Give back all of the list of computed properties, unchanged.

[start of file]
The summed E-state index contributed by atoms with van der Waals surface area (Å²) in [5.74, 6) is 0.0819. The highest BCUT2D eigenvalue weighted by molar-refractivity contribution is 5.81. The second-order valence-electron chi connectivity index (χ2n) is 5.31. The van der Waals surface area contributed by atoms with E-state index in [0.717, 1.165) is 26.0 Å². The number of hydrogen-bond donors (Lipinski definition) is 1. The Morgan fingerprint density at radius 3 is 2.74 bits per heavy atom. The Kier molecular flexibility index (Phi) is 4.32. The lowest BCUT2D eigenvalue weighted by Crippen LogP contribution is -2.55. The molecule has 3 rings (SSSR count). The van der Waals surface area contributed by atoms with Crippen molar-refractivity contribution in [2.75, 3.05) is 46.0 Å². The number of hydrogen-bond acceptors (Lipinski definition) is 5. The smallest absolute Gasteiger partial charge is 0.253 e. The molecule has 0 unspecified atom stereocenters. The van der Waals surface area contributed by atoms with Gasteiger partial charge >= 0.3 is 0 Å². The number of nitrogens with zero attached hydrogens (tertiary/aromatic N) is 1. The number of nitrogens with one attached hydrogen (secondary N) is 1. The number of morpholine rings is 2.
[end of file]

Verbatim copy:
The summed E-state index contributed by atoms with van der Waals surface area (Å²) in [5.74, 6) is 0.0819. The highest BCUT2D eigenvalue weighted by molar-refractivity contribution is 5.81. The second-order valence-electron chi connectivity index (χ2n) is 5.31. The van der Waals surface area contributed by atoms with E-state index in [0.717, 1.165) is 26.0 Å². The number of hydrogen-bond donors (Lipinski definition) is 1. The Morgan fingerprint density at radius 3 is 2.74 bits per heavy atom. The Kier molecular flexibility index (Phi) is 4.32. The lowest BCUT2D eigenvalue weighted by Crippen LogP contribution is -2.55. The molecule has 3 rings (SSSR count). The van der Waals surface area contributed by atoms with Crippen molar-refractivity contribution in [2.75, 3.05) is 46.0 Å². The number of hydrogen-bond acceptors (Lipinski definition) is 5. The smallest absolute Gasteiger partial charge is 0.253 e. The molecule has 0 unspecified atom stereocenters. The van der Waals surface area contributed by atoms with Gasteiger partial charge >= 0.3 is 0 Å². The number of nitrogens with zero attached hydrogens (tertiary/aromatic N) is 1. The number of nitrogens with one attached hydrogen (secondary N) is 1. The number of morpholine rings is 2.